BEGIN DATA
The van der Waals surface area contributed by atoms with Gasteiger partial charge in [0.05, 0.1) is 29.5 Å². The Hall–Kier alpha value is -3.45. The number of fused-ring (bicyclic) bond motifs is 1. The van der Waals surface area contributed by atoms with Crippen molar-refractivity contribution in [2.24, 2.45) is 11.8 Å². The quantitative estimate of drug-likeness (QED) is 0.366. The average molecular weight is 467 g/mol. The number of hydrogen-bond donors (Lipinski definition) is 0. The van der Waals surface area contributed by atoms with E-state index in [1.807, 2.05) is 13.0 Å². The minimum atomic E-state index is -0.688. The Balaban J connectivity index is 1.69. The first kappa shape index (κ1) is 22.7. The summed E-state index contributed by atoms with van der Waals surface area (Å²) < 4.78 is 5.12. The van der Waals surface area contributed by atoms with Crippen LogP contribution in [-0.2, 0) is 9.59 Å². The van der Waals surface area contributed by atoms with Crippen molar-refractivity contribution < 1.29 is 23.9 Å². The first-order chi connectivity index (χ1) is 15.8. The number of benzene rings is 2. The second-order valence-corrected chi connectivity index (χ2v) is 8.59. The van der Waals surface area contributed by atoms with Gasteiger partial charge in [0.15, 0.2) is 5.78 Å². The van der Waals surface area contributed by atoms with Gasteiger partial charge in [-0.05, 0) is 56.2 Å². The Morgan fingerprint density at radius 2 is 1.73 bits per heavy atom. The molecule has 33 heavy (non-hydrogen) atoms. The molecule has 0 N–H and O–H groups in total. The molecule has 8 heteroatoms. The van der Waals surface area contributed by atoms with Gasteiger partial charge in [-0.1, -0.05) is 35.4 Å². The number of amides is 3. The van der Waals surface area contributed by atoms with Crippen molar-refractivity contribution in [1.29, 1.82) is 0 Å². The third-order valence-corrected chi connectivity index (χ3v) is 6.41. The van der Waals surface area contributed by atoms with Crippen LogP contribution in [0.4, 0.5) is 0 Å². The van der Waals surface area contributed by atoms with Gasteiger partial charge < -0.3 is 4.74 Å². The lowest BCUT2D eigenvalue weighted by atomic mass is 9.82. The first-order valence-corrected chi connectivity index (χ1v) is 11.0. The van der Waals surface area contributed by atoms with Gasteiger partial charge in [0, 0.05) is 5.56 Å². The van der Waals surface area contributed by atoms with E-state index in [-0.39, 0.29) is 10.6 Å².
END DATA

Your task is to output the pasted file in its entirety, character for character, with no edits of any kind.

The van der Waals surface area contributed by atoms with Gasteiger partial charge in [0.05, 0.1) is 29.5 Å². The Hall–Kier alpha value is -3.45. The number of fused-ring (bicyclic) bond motifs is 1. The van der Waals surface area contributed by atoms with Crippen molar-refractivity contribution in [2.24, 2.45) is 11.8 Å². The quantitative estimate of drug-likeness (QED) is 0.366. The average molecular weight is 467 g/mol. The number of hydrogen-bond donors (Lipinski definition) is 0. The van der Waals surface area contributed by atoms with E-state index in [1.807, 2.05) is 13.0 Å². The minimum atomic E-state index is -0.688. The Balaban J connectivity index is 1.69. The first kappa shape index (κ1) is 22.7. The summed E-state index contributed by atoms with van der Waals surface area (Å²) < 4.78 is 5.12. The van der Waals surface area contributed by atoms with Crippen LogP contribution in [-0.2, 0) is 9.59 Å². The van der Waals surface area contributed by atoms with Crippen molar-refractivity contribution < 1.29 is 23.9 Å². The first-order chi connectivity index (χ1) is 15.8. The number of benzene rings is 2. The second-order valence-corrected chi connectivity index (χ2v) is 8.59. The van der Waals surface area contributed by atoms with Gasteiger partial charge in [0.15, 0.2) is 5.78 Å². The van der Waals surface area contributed by atoms with Gasteiger partial charge in [-0.05, 0) is 56.2 Å². The Morgan fingerprint density at radius 2 is 1.73 bits per heavy atom. The molecule has 33 heavy (non-hydrogen) atoms. The molecule has 0 N–H and O–H groups in total. The molecule has 8 heteroatoms. The van der Waals surface area contributed by atoms with Gasteiger partial charge in [-0.1, -0.05) is 35.4 Å². The number of amides is 3. The van der Waals surface area contributed by atoms with Crippen molar-refractivity contribution in [1.29, 1.82) is 0 Å². The third-order valence-corrected chi connectivity index (χ3v) is 6.41. The van der Waals surface area contributed by atoms with Crippen LogP contribution in [0.4, 0.5) is 0 Å². The van der Waals surface area contributed by atoms with Gasteiger partial charge < -0.3 is 4.74 Å². The lowest BCUT2D eigenvalue weighted by atomic mass is 9.82. The first-order valence-corrected chi connectivity index (χ1v) is 11.0. The van der Waals surface area contributed by atoms with Gasteiger partial charge in [0, 0.05) is 5.56 Å². The van der Waals surface area contributed by atoms with E-state index in [-0.39, 0.29) is 10.6 Å².